Many of the laws in the United States were written hundreds of years ago, when the most advanced forms of technology available were bifocal eyeglasses and steamboats. In today’s world, where everything is at your fingertips in the form of a handheld device, the application of these laws can become tricky. In recent years, people have argued that their Fourth Amendment rights have been overstepped at U.S. border checkpoints. Millions of people travel in and out of the United States on a daily basis, and they may be subject to electronic device searches, whether they are U.S. citizens or not. The question is, are these searches legal?
Civil Liberties Advocates Argue for More Privacy
In recent years, U.S. Customs and Border Patrol (CBP) agents have been searching more and more electronic devices at U.S. borders. In 2015, there were an estimated 8,500 searches conducted on electronic devices at the border. In 2018, there were 33,000 searches conducted, which is a three-fold increase. Many civil liberties advocates, most notably the American Civil Liberties Union (ACLU), have argued that these searches are often done for no apparent reason and violate the Fourth Amendment protections against unreasonable searches and seizures.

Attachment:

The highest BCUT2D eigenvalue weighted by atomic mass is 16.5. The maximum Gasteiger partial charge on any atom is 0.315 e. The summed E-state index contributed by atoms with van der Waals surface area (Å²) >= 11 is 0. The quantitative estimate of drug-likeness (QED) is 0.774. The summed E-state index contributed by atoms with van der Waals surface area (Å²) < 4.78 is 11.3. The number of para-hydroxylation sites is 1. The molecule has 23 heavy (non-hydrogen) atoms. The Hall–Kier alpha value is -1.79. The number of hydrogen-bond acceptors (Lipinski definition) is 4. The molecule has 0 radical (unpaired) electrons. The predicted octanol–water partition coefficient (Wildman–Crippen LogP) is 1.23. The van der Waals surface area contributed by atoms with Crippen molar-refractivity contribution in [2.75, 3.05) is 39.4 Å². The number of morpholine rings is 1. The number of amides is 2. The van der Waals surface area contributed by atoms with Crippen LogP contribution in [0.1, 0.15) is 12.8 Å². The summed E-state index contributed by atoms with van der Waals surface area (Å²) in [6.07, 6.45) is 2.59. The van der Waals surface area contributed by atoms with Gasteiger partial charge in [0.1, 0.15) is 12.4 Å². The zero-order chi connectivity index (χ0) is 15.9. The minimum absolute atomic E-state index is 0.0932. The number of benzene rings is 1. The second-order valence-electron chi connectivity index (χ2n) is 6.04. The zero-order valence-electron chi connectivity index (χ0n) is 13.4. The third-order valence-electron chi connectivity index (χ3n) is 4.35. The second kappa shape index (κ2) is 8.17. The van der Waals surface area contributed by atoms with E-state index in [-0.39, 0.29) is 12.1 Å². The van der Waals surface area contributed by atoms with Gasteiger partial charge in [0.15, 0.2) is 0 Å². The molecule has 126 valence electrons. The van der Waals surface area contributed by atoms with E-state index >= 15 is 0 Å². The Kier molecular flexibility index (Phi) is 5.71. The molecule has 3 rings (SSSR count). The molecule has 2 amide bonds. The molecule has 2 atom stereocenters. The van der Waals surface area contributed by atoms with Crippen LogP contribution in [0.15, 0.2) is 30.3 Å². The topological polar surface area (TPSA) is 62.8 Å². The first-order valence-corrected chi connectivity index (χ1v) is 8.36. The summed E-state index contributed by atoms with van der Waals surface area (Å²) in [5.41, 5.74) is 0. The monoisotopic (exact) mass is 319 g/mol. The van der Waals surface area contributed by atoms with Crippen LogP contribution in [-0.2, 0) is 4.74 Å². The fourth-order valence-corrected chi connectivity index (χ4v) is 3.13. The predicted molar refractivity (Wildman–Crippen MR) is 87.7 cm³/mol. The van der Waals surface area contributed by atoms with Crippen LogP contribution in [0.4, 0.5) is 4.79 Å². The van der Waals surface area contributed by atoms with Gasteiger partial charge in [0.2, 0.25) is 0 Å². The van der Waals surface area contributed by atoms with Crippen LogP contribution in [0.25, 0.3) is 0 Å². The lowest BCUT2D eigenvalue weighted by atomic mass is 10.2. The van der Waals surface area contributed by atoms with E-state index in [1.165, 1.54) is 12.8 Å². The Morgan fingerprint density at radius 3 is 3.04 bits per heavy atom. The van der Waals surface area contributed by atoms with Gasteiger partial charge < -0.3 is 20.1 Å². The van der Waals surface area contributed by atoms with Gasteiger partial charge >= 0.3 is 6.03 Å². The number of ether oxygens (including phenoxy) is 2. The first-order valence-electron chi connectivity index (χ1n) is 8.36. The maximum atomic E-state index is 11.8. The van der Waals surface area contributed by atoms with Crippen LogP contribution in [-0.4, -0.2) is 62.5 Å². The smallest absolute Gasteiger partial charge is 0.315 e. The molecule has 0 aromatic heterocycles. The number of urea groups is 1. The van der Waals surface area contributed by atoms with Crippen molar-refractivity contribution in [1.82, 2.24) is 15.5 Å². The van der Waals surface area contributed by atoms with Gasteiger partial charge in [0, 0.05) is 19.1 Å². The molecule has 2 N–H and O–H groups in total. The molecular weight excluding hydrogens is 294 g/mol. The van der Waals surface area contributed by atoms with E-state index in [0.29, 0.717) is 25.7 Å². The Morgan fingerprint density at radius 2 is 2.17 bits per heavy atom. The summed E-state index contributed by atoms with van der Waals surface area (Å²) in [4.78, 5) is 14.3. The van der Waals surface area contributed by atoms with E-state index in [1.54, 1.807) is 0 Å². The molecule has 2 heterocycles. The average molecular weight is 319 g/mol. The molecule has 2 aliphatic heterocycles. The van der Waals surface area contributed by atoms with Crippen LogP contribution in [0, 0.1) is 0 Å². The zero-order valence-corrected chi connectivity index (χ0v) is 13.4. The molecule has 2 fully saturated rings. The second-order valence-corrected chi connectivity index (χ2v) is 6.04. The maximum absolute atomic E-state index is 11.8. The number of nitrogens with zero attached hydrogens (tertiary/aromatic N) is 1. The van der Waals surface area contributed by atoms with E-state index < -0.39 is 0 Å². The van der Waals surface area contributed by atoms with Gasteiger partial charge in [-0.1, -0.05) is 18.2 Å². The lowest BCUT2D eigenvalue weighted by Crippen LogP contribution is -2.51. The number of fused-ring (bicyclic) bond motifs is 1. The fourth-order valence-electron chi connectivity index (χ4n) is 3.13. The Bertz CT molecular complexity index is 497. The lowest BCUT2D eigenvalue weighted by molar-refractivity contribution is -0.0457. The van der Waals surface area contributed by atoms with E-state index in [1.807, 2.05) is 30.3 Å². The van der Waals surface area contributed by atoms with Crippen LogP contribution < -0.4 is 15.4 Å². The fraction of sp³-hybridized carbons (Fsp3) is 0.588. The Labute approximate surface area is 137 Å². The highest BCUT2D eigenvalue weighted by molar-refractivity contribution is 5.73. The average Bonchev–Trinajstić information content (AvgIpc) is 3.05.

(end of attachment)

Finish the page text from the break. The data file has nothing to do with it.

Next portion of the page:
Federal Judge Rules in Favor of Privacy Advocates
In 2017, a lawsuit was filed against CBP by 11 people (10 of whom are U.S. citizens and one who is a lawful permanent resident) alleging that their electronic devices were taken by CBP, and their personal data was searched for no apparent reason. Recently, a federal judge in Boston ruled that CBP agents cannot take travelers’ electronic devices and conduct suspicionless searches. The U.S. has long asserted that it does not need to issue warrants to search devices at the border, but this judge has concluded that CBP agents must have reasonable suspicion and be able to point to specific facts to justify the search before a search is conducted.
Contact an East Hartford, CT Criminal Defense Attorney Today
If you have ever traveled outside of the United States, you know how strict and systematic the procedures can be to pass through the border. In many cases, Customs and Border Patrol officers conduct searches without meeting strict standards, but they should not be allowed to search through your electronic devices without suspicion that there is evidence of illegal activity. If you are facing criminal charges because of what an officer found on your electronic device, you need to contact a Hartford, CT criminal defense lawyer right away. At the Woolf Law Firm, LLC, we believe that all citizens deserve privacy under the Fourth Amendment. Contact our office today by calling 860-290-8690 to schedule a free consultation.